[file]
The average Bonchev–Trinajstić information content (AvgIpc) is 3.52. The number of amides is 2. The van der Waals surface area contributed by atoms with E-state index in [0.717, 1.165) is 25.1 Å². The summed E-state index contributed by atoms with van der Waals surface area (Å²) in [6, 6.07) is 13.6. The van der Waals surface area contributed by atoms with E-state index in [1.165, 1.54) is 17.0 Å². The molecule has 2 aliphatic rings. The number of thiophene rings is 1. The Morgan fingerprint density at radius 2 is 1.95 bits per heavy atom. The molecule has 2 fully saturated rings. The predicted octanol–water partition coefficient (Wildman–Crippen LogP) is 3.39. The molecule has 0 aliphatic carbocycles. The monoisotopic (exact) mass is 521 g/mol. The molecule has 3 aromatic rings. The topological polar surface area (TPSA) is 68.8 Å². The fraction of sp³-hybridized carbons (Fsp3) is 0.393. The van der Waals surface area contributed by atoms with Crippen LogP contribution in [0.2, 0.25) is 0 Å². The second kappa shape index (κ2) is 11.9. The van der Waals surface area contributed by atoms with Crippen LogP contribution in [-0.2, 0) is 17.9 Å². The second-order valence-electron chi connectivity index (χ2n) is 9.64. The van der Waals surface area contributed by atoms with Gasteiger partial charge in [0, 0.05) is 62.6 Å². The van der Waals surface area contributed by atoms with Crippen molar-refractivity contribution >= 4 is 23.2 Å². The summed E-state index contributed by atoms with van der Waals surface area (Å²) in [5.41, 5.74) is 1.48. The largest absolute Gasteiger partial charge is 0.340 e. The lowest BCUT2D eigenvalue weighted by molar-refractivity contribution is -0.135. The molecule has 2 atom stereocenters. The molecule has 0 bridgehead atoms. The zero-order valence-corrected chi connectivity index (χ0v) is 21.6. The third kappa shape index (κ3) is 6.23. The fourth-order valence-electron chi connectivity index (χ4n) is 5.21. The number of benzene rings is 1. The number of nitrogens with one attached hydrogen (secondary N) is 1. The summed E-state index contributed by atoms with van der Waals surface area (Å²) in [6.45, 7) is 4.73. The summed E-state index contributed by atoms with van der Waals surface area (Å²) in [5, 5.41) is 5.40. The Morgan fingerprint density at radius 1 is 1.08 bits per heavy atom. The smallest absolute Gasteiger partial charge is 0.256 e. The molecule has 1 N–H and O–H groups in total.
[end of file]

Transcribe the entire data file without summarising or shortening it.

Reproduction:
The average Bonchev–Trinajstić information content (AvgIpc) is 3.52. The number of amides is 2. The van der Waals surface area contributed by atoms with E-state index in [0.717, 1.165) is 25.1 Å². The summed E-state index contributed by atoms with van der Waals surface area (Å²) in [6, 6.07) is 13.6. The van der Waals surface area contributed by atoms with E-state index in [1.165, 1.54) is 17.0 Å². The molecule has 2 aliphatic rings. The number of thiophene rings is 1. The Morgan fingerprint density at radius 2 is 1.95 bits per heavy atom. The molecule has 2 fully saturated rings. The predicted octanol–water partition coefficient (Wildman–Crippen LogP) is 3.39. The molecule has 0 aliphatic carbocycles. The monoisotopic (exact) mass is 521 g/mol. The molecule has 3 aromatic rings. The topological polar surface area (TPSA) is 68.8 Å². The fraction of sp³-hybridized carbons (Fsp3) is 0.393. The van der Waals surface area contributed by atoms with Crippen LogP contribution in [0.2, 0.25) is 0 Å². The second kappa shape index (κ2) is 11.9. The van der Waals surface area contributed by atoms with Crippen LogP contribution in [-0.2, 0) is 17.9 Å². The second-order valence-electron chi connectivity index (χ2n) is 9.64. The van der Waals surface area contributed by atoms with Gasteiger partial charge in [0, 0.05) is 62.6 Å². The van der Waals surface area contributed by atoms with Crippen molar-refractivity contribution >= 4 is 23.2 Å². The summed E-state index contributed by atoms with van der Waals surface area (Å²) in [5.41, 5.74) is 1.48. The largest absolute Gasteiger partial charge is 0.340 e. The lowest BCUT2D eigenvalue weighted by molar-refractivity contribution is -0.135. The molecule has 2 atom stereocenters. The molecule has 0 bridgehead atoms. The zero-order valence-corrected chi connectivity index (χ0v) is 21.6. The third kappa shape index (κ3) is 6.23. The fourth-order valence-electron chi connectivity index (χ4n) is 5.21. The number of benzene rings is 1. The number of nitrogens with one attached hydrogen (secondary N) is 1. The summed E-state index contributed by atoms with van der Waals surface area (Å²) in [6.45, 7) is 4.73. The summed E-state index contributed by atoms with van der Waals surface area (Å²) in [5, 5.41) is 5.40. The Morgan fingerprint density at radius 1 is 1.08 bits per heavy atom. The smallest absolute Gasteiger partial charge is 0.256 e. The molecule has 1 N–H and O–H groups in total.